By Kenneth M. Evans, Ph.D.
Scholar in Science and Technology Policy
Kirstin R.W. Matthews, Ph.D.
Fellow in Science and Technology Policy
Nearly three years into his administration, President Trump has reestablished the President’s Council of Advisors on Science and Technology Policy (PCAST), an influential group of scientists and engineers that advises the White House on policy issues related to science, technology and innovation. However, the first round of appointments — which was dominated by industry representatives — raises questions about what role PCAST will play in an administration that has largely been at odds with the scientific community.
The first seven of 16 planned appointments arrives six months after Trump’s chief science advisor and director of the White House Office of Science and Technology Policy (OSTP), Kelvin Droegemeier, Ph.D., committed to reviving PCAST in his first public comments. Droegemeier will chair the council, which will “advise the President on matters involving science, technology, education, and innovation policy … and provide the President with scientific and technical information that is needed to inform public policy relating to the American economy, the American worker, national and homeland security, and other topics.”
The Trump administration’s appointment of PCAST follows a precedent set by each of the last four U.S. presidents, starting with President George H.W. Bush. Bush founded PCAST in 1990 as an analog to the post-WWII President’s Science Advisory Committee (PSAC), which counseled early cold war presidents on issues related to defense, space and research policy. After the end of the Cold War, PCAST turned its focus toward domestic policy challenges, such as innovation and advanced manufacturing, economic competitiveness, public health and biomedical research, as well as U.S. science, technology, engineering and mathematics (STEM) education.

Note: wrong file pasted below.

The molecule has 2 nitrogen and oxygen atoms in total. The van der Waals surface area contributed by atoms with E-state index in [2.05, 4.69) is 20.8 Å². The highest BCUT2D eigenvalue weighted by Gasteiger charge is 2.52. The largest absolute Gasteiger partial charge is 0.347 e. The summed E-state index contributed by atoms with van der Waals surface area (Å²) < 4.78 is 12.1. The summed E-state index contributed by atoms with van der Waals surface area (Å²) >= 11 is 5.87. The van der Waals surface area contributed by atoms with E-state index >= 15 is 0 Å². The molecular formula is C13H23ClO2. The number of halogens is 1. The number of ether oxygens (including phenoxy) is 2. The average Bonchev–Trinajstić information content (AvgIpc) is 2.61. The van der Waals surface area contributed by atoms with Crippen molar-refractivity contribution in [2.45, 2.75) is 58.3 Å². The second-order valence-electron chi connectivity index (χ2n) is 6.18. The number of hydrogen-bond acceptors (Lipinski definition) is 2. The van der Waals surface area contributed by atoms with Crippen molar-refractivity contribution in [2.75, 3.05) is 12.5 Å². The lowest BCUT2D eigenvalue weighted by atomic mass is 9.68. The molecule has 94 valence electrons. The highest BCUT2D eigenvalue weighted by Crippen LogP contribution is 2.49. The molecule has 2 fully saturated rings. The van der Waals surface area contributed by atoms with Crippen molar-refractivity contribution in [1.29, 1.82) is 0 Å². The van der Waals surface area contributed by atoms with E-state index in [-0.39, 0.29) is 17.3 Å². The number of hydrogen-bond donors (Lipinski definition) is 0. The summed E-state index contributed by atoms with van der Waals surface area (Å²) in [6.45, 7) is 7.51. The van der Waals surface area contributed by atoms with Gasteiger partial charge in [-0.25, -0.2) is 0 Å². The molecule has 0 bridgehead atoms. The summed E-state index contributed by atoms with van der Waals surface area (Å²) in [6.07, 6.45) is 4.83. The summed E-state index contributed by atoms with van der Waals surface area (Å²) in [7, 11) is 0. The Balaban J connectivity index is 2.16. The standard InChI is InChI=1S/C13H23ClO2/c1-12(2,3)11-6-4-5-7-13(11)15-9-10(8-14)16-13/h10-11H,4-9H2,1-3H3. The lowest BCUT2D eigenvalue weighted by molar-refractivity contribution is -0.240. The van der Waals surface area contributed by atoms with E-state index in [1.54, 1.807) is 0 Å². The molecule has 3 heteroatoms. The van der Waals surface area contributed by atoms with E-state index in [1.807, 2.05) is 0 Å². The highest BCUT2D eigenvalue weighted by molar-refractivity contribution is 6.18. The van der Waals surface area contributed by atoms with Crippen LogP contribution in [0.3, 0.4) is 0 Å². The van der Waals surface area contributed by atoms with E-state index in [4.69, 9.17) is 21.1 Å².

Trump’s PCAST differs from its predecessors in several ways. Earlier iterations of PCAST drew primarily from academia, and many members had significant government experience. However, six of Trump’s seven appointees currently work in the private sector, and only one has spent time in government leadership. While the White House has stated that the next set of appointments will include a larger percentage of academic scientists, industry representatives will likely still outnumber academics, a reversal from all four previous PCASTs.
The Trump administration’s PCAST has also reduced its membership to just 16 non-federal members when accounting for Droegemeier’s role as chair, down from a peak of 34 under President George W. Bush. The rationale behind Trump’s choice to tighten the council’s membership remains unclear — while a smaller council may be more manageable, it narrows the range of voices in building consensus on the controversial issues that PCAST has historically weighed in on, such as immigration, industrial policy and climate change.